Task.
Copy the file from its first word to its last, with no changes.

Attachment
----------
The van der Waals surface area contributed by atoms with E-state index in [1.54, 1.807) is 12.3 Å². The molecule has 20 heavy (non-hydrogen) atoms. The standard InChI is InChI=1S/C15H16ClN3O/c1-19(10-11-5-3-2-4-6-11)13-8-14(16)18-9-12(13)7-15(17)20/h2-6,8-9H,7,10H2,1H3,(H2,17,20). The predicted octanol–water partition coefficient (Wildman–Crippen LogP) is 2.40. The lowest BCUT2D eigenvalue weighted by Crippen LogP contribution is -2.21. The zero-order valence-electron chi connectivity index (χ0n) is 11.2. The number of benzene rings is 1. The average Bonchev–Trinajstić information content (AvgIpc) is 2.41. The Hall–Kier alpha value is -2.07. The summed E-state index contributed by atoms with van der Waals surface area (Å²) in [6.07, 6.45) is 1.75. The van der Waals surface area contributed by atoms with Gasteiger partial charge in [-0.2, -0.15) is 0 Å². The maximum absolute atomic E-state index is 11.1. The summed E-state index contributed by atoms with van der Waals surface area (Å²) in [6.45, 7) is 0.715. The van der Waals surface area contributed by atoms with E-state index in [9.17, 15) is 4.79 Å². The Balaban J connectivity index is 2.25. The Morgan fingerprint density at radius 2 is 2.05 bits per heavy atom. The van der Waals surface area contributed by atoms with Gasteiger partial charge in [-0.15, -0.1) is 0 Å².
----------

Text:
The van der Waals surface area contributed by atoms with E-state index in [1.54, 1.807) is 12.3 Å². The molecule has 20 heavy (non-hydrogen) atoms. The standard InChI is InChI=1S/C15H16ClN3O/c1-19(10-11-5-3-2-4-6-11)13-8-14(16)18-9-12(13)7-15(17)20/h2-6,8-9H,7,10H2,1H3,(H2,17,20). The predicted octanol–water partition coefficient (Wildman–Crippen LogP) is 2.40. The lowest BCUT2D eigenvalue weighted by Crippen LogP contribution is -2.21. The zero-order valence-electron chi connectivity index (χ0n) is 11.2. The number of benzene rings is 1. The average Bonchev–Trinajstić information content (AvgIpc) is 2.41. The Hall–Kier alpha value is -2.07. The summed E-state index contributed by atoms with van der Waals surface area (Å²) in [6.07, 6.45) is 1.75. The van der Waals surface area contributed by atoms with Gasteiger partial charge in [-0.2, -0.15) is 0 Å². The maximum absolute atomic E-state index is 11.1. The summed E-state index contributed by atoms with van der Waals surface area (Å²) in [6.45, 7) is 0.715. The van der Waals surface area contributed by atoms with E-state index in [9.17, 15) is 4.79 Å². The Balaban J connectivity index is 2.25. The Morgan fingerprint density at radius 2 is 2.05 bits per heavy atom. The van der Waals surface area contributed by atoms with Gasteiger partial charge in [-0.15, -0.1) is 0 Å².